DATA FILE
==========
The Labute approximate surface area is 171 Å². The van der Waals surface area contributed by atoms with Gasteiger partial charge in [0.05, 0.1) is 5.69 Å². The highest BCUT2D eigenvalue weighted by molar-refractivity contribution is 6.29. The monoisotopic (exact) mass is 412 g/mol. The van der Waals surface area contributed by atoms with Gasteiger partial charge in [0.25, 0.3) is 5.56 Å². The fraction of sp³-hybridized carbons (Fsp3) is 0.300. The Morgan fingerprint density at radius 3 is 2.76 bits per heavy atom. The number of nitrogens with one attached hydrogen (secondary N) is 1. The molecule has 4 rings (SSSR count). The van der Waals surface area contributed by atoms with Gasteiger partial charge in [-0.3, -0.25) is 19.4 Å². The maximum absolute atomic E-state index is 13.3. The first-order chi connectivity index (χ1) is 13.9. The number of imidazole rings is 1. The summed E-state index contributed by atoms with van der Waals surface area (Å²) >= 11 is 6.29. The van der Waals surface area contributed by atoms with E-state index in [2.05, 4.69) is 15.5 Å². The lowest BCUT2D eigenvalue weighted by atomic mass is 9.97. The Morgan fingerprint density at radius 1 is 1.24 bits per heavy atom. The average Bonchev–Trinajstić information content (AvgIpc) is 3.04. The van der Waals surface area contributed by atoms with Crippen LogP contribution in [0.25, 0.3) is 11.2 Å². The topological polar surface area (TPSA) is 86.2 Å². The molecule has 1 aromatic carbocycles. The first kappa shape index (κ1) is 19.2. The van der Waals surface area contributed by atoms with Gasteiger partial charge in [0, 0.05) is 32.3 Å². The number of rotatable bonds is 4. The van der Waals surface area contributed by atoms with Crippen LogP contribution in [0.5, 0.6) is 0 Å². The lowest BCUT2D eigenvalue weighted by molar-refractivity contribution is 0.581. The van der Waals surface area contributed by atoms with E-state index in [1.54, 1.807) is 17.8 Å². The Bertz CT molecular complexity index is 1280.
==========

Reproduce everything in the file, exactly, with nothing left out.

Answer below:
The Labute approximate surface area is 171 Å². The van der Waals surface area contributed by atoms with Gasteiger partial charge in [0.05, 0.1) is 5.69 Å². The highest BCUT2D eigenvalue weighted by molar-refractivity contribution is 6.29. The monoisotopic (exact) mass is 412 g/mol. The van der Waals surface area contributed by atoms with Gasteiger partial charge in [0.25, 0.3) is 5.56 Å². The fraction of sp³-hybridized carbons (Fsp3) is 0.300. The Morgan fingerprint density at radius 3 is 2.76 bits per heavy atom. The number of nitrogens with one attached hydrogen (secondary N) is 1. The molecule has 4 rings (SSSR count). The van der Waals surface area contributed by atoms with Gasteiger partial charge in [-0.3, -0.25) is 19.4 Å². The maximum absolute atomic E-state index is 13.3. The first-order chi connectivity index (χ1) is 13.9. The number of imidazole rings is 1. The summed E-state index contributed by atoms with van der Waals surface area (Å²) >= 11 is 6.29. The van der Waals surface area contributed by atoms with E-state index in [2.05, 4.69) is 15.5 Å². The lowest BCUT2D eigenvalue weighted by atomic mass is 9.97. The Morgan fingerprint density at radius 1 is 1.24 bits per heavy atom. The average Bonchev–Trinajstić information content (AvgIpc) is 3.04. The van der Waals surface area contributed by atoms with Crippen LogP contribution in [0.25, 0.3) is 11.2 Å². The topological polar surface area (TPSA) is 86.2 Å². The molecule has 1 aromatic carbocycles. The first kappa shape index (κ1) is 19.2. The van der Waals surface area contributed by atoms with Gasteiger partial charge in [0, 0.05) is 32.3 Å². The number of rotatable bonds is 4. The van der Waals surface area contributed by atoms with Crippen LogP contribution in [0.5, 0.6) is 0 Å². The lowest BCUT2D eigenvalue weighted by molar-refractivity contribution is 0.581. The van der Waals surface area contributed by atoms with E-state index in [1.54, 1.807) is 17.8 Å². The Bertz CT molecular complexity index is 1280.